The Chinese yuan, also known as the renminbi, is already convertible under the current account - the broadest measure of trade in goods and services. However, the capital account, which covers portfolio investment and borrowing, is still closely managed by Beijing because of worries about abrupt capital flows.
Yuan overtakes euro to become second-most used finance currency
The yuan has surpassed the euro to become the second-most commonly used currency in global trade finance, after the US dollar.
Yuan usage in trade finance grew to 8.66 per cent in October from 1.89 per cent in January last year, according to the Society for Worldwide Interbank Financial Telecommunication (Swift).
The dollar is still unrivalled at the top spot with a share of 81.08 per cent.
At the beginning of the year, the yuan ranked fourth in the global trade finance market after the euro and the Japanese yen.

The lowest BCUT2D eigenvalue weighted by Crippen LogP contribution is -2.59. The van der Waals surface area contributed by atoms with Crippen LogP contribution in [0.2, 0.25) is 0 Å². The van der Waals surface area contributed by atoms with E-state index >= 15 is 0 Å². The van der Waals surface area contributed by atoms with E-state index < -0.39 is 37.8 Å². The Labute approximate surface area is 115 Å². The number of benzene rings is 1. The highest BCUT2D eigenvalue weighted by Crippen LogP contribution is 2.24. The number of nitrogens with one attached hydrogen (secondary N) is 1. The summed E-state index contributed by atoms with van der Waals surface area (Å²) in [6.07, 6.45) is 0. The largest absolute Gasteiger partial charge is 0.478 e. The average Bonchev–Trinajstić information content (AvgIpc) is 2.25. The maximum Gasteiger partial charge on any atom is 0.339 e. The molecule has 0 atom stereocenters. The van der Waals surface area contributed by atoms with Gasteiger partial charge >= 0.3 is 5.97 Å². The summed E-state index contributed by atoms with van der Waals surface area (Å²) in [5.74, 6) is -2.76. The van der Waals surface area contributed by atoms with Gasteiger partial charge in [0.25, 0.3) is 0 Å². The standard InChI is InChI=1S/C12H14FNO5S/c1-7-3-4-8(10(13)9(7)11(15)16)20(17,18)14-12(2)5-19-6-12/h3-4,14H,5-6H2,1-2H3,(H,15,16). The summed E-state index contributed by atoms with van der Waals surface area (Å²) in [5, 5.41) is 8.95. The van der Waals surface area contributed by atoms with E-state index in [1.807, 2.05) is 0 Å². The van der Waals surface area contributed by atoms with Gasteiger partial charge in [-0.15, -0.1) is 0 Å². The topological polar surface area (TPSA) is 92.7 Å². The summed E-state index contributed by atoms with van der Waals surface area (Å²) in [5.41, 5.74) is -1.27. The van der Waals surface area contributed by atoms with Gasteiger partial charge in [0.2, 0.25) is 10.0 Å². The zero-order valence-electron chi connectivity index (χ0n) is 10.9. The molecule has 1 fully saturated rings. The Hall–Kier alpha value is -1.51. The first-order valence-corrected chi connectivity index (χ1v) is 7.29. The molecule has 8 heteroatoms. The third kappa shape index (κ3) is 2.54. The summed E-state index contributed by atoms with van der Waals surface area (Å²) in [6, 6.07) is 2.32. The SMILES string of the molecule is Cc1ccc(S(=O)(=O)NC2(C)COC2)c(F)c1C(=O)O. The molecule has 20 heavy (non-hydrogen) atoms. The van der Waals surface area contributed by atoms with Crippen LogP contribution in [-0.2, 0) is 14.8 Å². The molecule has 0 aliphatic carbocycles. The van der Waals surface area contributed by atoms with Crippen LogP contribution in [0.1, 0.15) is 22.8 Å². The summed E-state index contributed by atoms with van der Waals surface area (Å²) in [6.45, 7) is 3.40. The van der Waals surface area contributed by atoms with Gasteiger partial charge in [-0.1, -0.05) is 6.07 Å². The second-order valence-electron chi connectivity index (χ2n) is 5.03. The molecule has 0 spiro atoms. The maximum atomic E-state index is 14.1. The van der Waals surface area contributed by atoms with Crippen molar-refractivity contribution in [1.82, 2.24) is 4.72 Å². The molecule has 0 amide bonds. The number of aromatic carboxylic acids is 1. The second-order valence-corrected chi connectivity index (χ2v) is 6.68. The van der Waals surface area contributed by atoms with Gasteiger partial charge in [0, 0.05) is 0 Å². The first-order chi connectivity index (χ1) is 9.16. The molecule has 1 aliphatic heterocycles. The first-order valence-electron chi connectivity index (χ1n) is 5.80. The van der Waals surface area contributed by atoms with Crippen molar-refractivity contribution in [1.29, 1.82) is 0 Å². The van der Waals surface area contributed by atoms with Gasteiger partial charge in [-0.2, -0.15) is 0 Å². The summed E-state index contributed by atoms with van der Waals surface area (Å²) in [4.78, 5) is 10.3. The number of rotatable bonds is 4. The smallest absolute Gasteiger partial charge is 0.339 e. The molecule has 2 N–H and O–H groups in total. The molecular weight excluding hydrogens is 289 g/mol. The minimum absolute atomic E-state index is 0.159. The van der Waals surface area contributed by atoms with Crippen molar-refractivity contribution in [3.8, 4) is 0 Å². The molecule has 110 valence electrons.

"The [yuan] is clearly a top currency for trade finance globally and even more so in Asia, as shown by Swift's business intelligence statistics on the pace at which China's exporters and importers and their counterparts are using the [yuan] for letters of credit," said Franck de Praetere, the head of payments and trade markets, Asia-Pacific, at Swift.
Swift is one of the largest financial messaging systems in the world.
In October, the yuan was the 12th payments currency. Yuan payments increased in value by 1.5 per cent year on year in the month.
"Payments" indicate the total transaction by Swift users to settle payments for goods and services while trade finance refers to letters of credit, export credit and insurance, and collection.
Swift's findings come as China pushes hard to internationalise the yuan.
The People's Bank of China on Monday published a blueprint for the Shanghai free-trade zone, a key test bed for full yuan convertibility.
In a six-page report that included 30 detailed instructions, the central bank said it would allow residents of the zone to set up "resident free-trade accounts" in domestic and foreign currencies, and would allow yuan to be fully convertible under those accounts "when the time is ripe".